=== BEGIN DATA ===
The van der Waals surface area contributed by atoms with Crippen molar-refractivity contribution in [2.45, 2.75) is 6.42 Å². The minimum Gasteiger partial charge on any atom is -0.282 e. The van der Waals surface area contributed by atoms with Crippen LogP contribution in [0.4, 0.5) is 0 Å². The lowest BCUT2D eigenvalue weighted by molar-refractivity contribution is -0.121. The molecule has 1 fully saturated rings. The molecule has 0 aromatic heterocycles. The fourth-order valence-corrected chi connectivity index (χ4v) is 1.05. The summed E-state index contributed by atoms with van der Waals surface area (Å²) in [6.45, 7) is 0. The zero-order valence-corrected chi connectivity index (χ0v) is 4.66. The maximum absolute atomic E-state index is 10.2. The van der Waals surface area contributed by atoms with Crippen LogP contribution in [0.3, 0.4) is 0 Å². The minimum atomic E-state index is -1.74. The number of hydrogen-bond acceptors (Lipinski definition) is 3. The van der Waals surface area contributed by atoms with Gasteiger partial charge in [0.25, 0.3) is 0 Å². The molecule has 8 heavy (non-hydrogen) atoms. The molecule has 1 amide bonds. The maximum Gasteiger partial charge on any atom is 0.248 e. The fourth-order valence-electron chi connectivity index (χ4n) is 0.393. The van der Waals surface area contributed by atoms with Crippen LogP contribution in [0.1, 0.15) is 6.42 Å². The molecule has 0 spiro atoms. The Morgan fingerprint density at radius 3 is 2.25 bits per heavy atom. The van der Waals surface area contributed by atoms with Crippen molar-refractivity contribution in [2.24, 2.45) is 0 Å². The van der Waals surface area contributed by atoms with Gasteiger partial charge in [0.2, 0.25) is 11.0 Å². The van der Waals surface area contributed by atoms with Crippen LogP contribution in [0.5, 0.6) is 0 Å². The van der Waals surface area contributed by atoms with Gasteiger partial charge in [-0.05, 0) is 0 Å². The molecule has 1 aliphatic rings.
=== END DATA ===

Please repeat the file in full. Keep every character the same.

The van der Waals surface area contributed by atoms with Crippen molar-refractivity contribution in [2.45, 2.75) is 6.42 Å². The minimum Gasteiger partial charge on any atom is -0.282 e. The van der Waals surface area contributed by atoms with Crippen LogP contribution in [0.4, 0.5) is 0 Å². The lowest BCUT2D eigenvalue weighted by molar-refractivity contribution is -0.121. The molecule has 1 fully saturated rings. The molecule has 0 aromatic heterocycles. The fourth-order valence-corrected chi connectivity index (χ4v) is 1.05. The summed E-state index contributed by atoms with van der Waals surface area (Å²) in [6.45, 7) is 0. The zero-order valence-corrected chi connectivity index (χ0v) is 4.66. The maximum absolute atomic E-state index is 10.2. The van der Waals surface area contributed by atoms with Crippen LogP contribution in [0.3, 0.4) is 0 Å². The minimum atomic E-state index is -1.74. The number of hydrogen-bond acceptors (Lipinski definition) is 3. The van der Waals surface area contributed by atoms with Gasteiger partial charge in [0.25, 0.3) is 0 Å². The molecule has 8 heavy (non-hydrogen) atoms. The molecule has 1 amide bonds. The maximum Gasteiger partial charge on any atom is 0.248 e. The fourth-order valence-electron chi connectivity index (χ4n) is 0.393. The van der Waals surface area contributed by atoms with Crippen LogP contribution in [0.1, 0.15) is 6.42 Å². The molecule has 0 spiro atoms. The Morgan fingerprint density at radius 3 is 2.25 bits per heavy atom. The van der Waals surface area contributed by atoms with Crippen molar-refractivity contribution in [2.24, 2.45) is 0 Å². The van der Waals surface area contributed by atoms with Gasteiger partial charge in [0.2, 0.25) is 11.0 Å². The van der Waals surface area contributed by atoms with Crippen LogP contribution in [0.5, 0.6) is 0 Å². The van der Waals surface area contributed by atoms with Gasteiger partial charge in [-0.05, 0) is 0 Å². The molecule has 1 aliphatic rings.